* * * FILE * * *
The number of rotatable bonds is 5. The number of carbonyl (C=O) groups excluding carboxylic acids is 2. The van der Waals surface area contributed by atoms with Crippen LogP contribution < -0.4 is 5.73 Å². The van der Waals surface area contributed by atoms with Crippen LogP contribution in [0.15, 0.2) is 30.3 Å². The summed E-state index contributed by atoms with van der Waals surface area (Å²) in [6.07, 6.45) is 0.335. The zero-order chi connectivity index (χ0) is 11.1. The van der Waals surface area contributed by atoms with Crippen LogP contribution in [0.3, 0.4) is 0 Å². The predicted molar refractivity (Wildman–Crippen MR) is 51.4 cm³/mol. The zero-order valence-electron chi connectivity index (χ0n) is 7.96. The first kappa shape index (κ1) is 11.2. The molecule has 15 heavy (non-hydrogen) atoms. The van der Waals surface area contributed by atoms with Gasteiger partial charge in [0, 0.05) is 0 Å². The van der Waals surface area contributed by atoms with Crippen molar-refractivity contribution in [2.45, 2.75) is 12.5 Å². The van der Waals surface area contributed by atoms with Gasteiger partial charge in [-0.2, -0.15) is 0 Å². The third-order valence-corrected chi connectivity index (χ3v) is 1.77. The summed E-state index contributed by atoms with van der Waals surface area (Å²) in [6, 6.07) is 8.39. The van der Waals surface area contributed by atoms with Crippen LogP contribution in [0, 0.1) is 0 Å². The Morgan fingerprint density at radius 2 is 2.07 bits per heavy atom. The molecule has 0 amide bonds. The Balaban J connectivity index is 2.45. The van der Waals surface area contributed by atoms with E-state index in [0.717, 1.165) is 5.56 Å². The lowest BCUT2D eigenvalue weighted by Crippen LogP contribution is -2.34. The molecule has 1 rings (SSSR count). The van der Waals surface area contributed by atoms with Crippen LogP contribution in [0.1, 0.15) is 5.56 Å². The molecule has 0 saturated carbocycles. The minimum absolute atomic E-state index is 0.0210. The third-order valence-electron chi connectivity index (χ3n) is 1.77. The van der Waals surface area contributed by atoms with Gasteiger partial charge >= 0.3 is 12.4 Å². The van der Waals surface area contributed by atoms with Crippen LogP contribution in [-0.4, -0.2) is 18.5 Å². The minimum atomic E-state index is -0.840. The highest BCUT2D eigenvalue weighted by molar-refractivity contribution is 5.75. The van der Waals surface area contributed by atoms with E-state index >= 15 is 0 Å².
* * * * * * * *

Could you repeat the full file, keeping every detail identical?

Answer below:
The number of rotatable bonds is 5. The number of carbonyl (C=O) groups excluding carboxylic acids is 2. The van der Waals surface area contributed by atoms with Crippen LogP contribution < -0.4 is 5.73 Å². The van der Waals surface area contributed by atoms with Crippen LogP contribution in [0.15, 0.2) is 30.3 Å². The summed E-state index contributed by atoms with van der Waals surface area (Å²) in [6.07, 6.45) is 0.335. The zero-order chi connectivity index (χ0) is 11.1. The van der Waals surface area contributed by atoms with Crippen LogP contribution in [0.3, 0.4) is 0 Å². The predicted molar refractivity (Wildman–Crippen MR) is 51.4 cm³/mol. The zero-order valence-electron chi connectivity index (χ0n) is 7.96. The first kappa shape index (κ1) is 11.2. The molecule has 15 heavy (non-hydrogen) atoms. The van der Waals surface area contributed by atoms with Gasteiger partial charge in [0, 0.05) is 0 Å². The van der Waals surface area contributed by atoms with Crippen molar-refractivity contribution in [2.45, 2.75) is 12.5 Å². The van der Waals surface area contributed by atoms with Gasteiger partial charge in [-0.2, -0.15) is 0 Å². The third-order valence-corrected chi connectivity index (χ3v) is 1.77. The summed E-state index contributed by atoms with van der Waals surface area (Å²) in [6, 6.07) is 8.39. The van der Waals surface area contributed by atoms with Crippen LogP contribution in [0, 0.1) is 0 Å². The Morgan fingerprint density at radius 2 is 2.07 bits per heavy atom. The molecule has 0 amide bonds. The Balaban J connectivity index is 2.45. The van der Waals surface area contributed by atoms with E-state index in [0.717, 1.165) is 5.56 Å². The lowest BCUT2D eigenvalue weighted by Crippen LogP contribution is -2.34. The molecule has 1 rings (SSSR count). The van der Waals surface area contributed by atoms with Crippen LogP contribution in [0.1, 0.15) is 5.56 Å². The molecule has 0 saturated carbocycles. The minimum absolute atomic E-state index is 0.0210. The third-order valence-electron chi connectivity index (χ3n) is 1.77. The van der Waals surface area contributed by atoms with Gasteiger partial charge >= 0.3 is 12.4 Å². The van der Waals surface area contributed by atoms with Crippen LogP contribution in [-0.4, -0.2) is 18.5 Å². The minimum atomic E-state index is -0.840. The highest BCUT2D eigenvalue weighted by molar-refractivity contribution is 5.75. The van der Waals surface area contributed by atoms with E-state index >= 15 is 0 Å².